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The Burke County Sheriff's Office was among the first law enforcement agencies in North Carolina to implement the D.A.R.E. (Drug Abuse Resistance Education) program into the elementary schools. Since this inception in 1988, the program expanded to the middle school level and several officers have received intense training in order to teach Burke County students.

D.A.R.E. was developed by the Los Angeles Police Department under the tutelage of Chief Darryl Gates. The program was piloted into the fifth grade elementary school level and adhered to a strict curriculum which focused on such topics as drug use and misuse, consequences of behavior, resisting peer pressure, building self-esteem, being assertive, managing stress, media images of drug use, role models and support systems. Students were given workbooks and engaged in role playing to mirror real life situations they will one day face. At the culmination of the program, students had a graduation ceremony and received a certificate for their vow to resist drugs.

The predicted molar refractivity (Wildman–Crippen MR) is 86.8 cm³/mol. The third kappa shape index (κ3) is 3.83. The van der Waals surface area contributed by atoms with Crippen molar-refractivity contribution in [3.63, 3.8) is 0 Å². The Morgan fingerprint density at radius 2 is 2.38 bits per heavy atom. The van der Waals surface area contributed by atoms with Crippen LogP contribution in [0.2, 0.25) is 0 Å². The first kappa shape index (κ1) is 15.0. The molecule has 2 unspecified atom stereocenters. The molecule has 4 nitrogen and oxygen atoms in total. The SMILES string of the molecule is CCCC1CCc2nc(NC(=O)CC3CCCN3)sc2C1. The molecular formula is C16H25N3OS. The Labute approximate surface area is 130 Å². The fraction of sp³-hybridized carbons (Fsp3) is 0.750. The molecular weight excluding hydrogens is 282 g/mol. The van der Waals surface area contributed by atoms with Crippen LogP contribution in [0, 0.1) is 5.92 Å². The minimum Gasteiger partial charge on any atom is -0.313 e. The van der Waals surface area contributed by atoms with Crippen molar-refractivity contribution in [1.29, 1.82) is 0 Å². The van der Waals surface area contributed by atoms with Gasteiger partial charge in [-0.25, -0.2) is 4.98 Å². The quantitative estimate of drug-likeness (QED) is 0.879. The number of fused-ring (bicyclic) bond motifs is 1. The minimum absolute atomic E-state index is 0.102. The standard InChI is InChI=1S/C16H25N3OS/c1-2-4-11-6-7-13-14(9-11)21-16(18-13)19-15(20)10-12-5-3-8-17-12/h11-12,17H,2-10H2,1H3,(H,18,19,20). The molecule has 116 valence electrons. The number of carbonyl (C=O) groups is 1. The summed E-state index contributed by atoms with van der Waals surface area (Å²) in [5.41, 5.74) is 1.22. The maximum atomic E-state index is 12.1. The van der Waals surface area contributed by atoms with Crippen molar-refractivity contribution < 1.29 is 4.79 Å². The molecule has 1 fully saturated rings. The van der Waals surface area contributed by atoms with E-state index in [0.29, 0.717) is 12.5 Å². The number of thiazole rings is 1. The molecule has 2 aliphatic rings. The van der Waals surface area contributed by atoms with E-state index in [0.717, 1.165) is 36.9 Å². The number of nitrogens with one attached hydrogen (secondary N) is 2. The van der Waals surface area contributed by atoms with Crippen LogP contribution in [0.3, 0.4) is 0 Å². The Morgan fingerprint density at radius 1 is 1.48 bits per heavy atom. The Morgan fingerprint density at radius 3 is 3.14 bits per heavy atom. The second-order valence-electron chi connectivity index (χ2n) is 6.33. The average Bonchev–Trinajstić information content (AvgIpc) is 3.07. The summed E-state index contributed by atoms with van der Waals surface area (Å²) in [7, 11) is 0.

It is estimated that the Burke County Sheriff's Office has taught D.A.R.E. to over 6,500 fifth graders. In the springtime, a golf tournament is held to raise money that will buy supplies and D.A.R.E. t-shirts for each student. Although a recent news report questioned the effectiveness of D.A.R.E., the Sheriff's Office continues to support the program. No studies can undermine the following: a Burke County deputy/D.A.R.E. instructor recently ran into one of his former students who has since graduated from high school. The student told the deputy that because of a technique he had taught her in D.A.R.E seven years ago, she had been able to resist a situation in which several acquaintances were trying to talk her into smoking marijuana. Was D.A.R.E. effective for that student? You better believe it was.